Title: KULDEEP KUMAR MALHOTRA AND ORS. versus DELHI DEVELOPMENT AUTHORITY AND ORS.
Date of decision: July 14, 2023
+ W.P.(C) 9319/2023, CM APPLs. 35472/2023, 35473/2023 & 35474/2023
+ W.P.(C) 9320/2023, CM APPLs. 35480/2023, 35481/2023 & 35482/2023
UMA SHANKER BHARTI versus DELHI DEVELOPMENT AUTHORITY AND ORS
CORAM: HON’BLE MR. JUSTICE V. KAMESWAR RAO
HON’BLE MR. JUSTICE ANOOP KUMAR MENDIRATTA
Delhi High Court Dismissed the Writ petition and upheld the verdict of the tribunal. whereby the Tribunal has dismissed the O.A. filed by the petitioners herein being bereft of any merit.
Facts of the case
The petitioners in this case are ex-servicemen who left the Indian Army after serving their regular term.
After their retirement, they were employed as Typists/Clerks on a contract basis at various times throughout the years 2010–2012 by the respondent, the Delhi Development Authority (abbreviated as “DDA”).
The letter of appointment stated that the contract may be cancelled at any moment, but the original term of employment was extended from six months to one year on a consolidated salary.
The petitions have been submitted in opposition to the termination notice of June 7, 2022. The O.A. also included a remedy for the cancellation of the policy dated December 5, 2018. The petitioners’ argument before the Tribunal was that they were bound by a policy that was announced on December 30, 2017, which stated that the age restriction would not be greater than 65 years, while they were employed as Typist/Clerk. There was a clause, nevertheless, that stated that even this age restriction of 65 may be eased in the public interest under meritorious and extraordinary circumstances.
The policy for 2018 was also contested on the grounds that it was released without the permission of a competent authority. Apart from that, they argued that the respondent DDA could not have violated the law established by the Supreme Court in the case of State of Haryana v. Piara Singh, (1992) 4 SCC 118, by implementing the policy of 2018. In that case, the Court categorically held that contractual employees cannot be replaced by another group of contractual employees, which the respondent intends to do by implementing the policy of 2018.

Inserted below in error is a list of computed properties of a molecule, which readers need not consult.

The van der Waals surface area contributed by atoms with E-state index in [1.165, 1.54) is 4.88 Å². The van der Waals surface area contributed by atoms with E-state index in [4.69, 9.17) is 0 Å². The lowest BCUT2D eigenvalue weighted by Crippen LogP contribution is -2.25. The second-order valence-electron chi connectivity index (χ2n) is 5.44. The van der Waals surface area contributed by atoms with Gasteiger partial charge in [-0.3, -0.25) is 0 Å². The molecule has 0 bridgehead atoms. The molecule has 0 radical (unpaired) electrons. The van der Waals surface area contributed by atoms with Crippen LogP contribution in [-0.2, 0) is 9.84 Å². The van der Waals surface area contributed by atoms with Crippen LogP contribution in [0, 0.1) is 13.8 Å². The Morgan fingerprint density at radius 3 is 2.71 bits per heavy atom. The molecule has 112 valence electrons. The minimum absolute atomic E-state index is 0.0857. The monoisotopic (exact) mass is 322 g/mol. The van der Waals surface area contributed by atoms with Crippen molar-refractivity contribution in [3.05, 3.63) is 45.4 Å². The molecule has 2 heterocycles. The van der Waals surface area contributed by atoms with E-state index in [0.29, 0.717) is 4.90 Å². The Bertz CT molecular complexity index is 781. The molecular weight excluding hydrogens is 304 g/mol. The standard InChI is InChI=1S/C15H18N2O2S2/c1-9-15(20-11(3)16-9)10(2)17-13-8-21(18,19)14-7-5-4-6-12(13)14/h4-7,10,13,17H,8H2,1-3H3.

The respondents’ position, however, was that the petitioners had no authority over the appointment when they appeared before the Tribunal. This is especially true in light of the conditions outlined in their initial contract, which stated that their services might be terminated at any moment.
Apart from that, the contract employees can’t be hired for an indefinite amount of time because they were hired for a specific task. Additionally, the policy, which is general in nature and applies to everyone, cannot be challenged because the DDA is a government organisation. The Supreme Court’s ruling in the matter of Harsh Ajay Singh v. Union of India, W.P.(C) 11011/2022 has been relied upon.
The Tribunal rejected the O.As. filed by the petitioners.
Analysis of the court
The petitioners, who are ex-service members who resigned from the Indian Army, were first hired by the DDA for a six-month stint as typists/clerks. They lasted for approximately 12 years in accordance with that. According to the DDA’s 2017 guideline, their engagement may have lasted another 65 years. The DDA is within its rights to implement the new policy it has set for the employment of consultants and advisors, which includes engagement as typists and clerks.
The DDA claims that the policy is necessary to draw in new talent. Aside from that, they contend that the petitioners are not prohibited from being hired as consultants or advisors if that is what is deemed appropriate. If such is the case, it cannot be argued that the DDA’s policy, which mandates the engagement of consultants/advisors every five years, is arbitrary given that their attention has not been given. The petitioners’ reliance on the Piara Singh decision (above) is not appropriate given the facts of these instances since the engagement complies with the 2018 policy and is not, therefore, a temporary appointment. In other words, it is an ongoing process whosoever found fit for being engaged, shall be engaged and everyone will have equal opportunity for engagement.
The DDA actually created the 2018 policy, and it is within its rights to do so for the purpose of allowing the engagement of Consultants/Advisors. They support their claims with the fact that the Indian government has established one. In that regard, this approach has created uniformity for the selection of consultants and advisors. We concur with the Tribunal’s judgement as stated in paragraphs 21 through 24, which we have copied above. These writ petitions and associated applications are dismissed in light of the conversation we just had.
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